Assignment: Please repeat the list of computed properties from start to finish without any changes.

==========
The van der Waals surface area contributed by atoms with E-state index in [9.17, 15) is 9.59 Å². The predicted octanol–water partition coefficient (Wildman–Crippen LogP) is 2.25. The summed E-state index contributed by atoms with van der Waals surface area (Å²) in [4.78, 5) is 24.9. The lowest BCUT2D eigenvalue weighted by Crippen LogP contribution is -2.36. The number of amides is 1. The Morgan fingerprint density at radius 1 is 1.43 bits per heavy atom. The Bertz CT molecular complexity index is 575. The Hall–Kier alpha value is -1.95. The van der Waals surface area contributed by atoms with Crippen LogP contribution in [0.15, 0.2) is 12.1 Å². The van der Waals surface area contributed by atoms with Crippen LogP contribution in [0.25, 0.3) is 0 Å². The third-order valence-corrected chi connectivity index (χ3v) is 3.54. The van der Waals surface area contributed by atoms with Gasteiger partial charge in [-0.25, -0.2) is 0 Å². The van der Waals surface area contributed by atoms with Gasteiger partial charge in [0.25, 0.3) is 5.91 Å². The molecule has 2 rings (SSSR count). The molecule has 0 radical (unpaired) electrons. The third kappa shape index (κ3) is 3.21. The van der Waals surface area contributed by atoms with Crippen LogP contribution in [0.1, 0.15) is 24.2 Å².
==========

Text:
The van der Waals surface area contributed by atoms with E-state index in [9.17, 15) is 9.59 Å². The predicted octanol–water partition coefficient (Wildman–Crippen LogP) is 2.25. The summed E-state index contributed by atoms with van der Waals surface area (Å²) in [4.78, 5) is 24.9. The lowest BCUT2D eigenvalue weighted by Crippen LogP contribution is -2.36. The number of amides is 1. The Morgan fingerprint density at radius 1 is 1.43 bits per heavy atom. The Bertz CT molecular complexity index is 575. The Hall–Kier alpha value is -1.95. The van der Waals surface area contributed by atoms with Crippen LogP contribution in [0.15, 0.2) is 12.1 Å². The van der Waals surface area contributed by atoms with Crippen LogP contribution in [0.25, 0.3) is 0 Å². The third-order valence-corrected chi connectivity index (χ3v) is 3.54. The van der Waals surface area contributed by atoms with Gasteiger partial charge in [-0.25, -0.2) is 0 Å². The van der Waals surface area contributed by atoms with Gasteiger partial charge in [0.25, 0.3) is 5.91 Å². The molecule has 2 rings (SSSR count). The molecule has 0 radical (unpaired) electrons. The third kappa shape index (κ3) is 3.21. The van der Waals surface area contributed by atoms with Crippen LogP contribution in [0.1, 0.15) is 24.2 Å².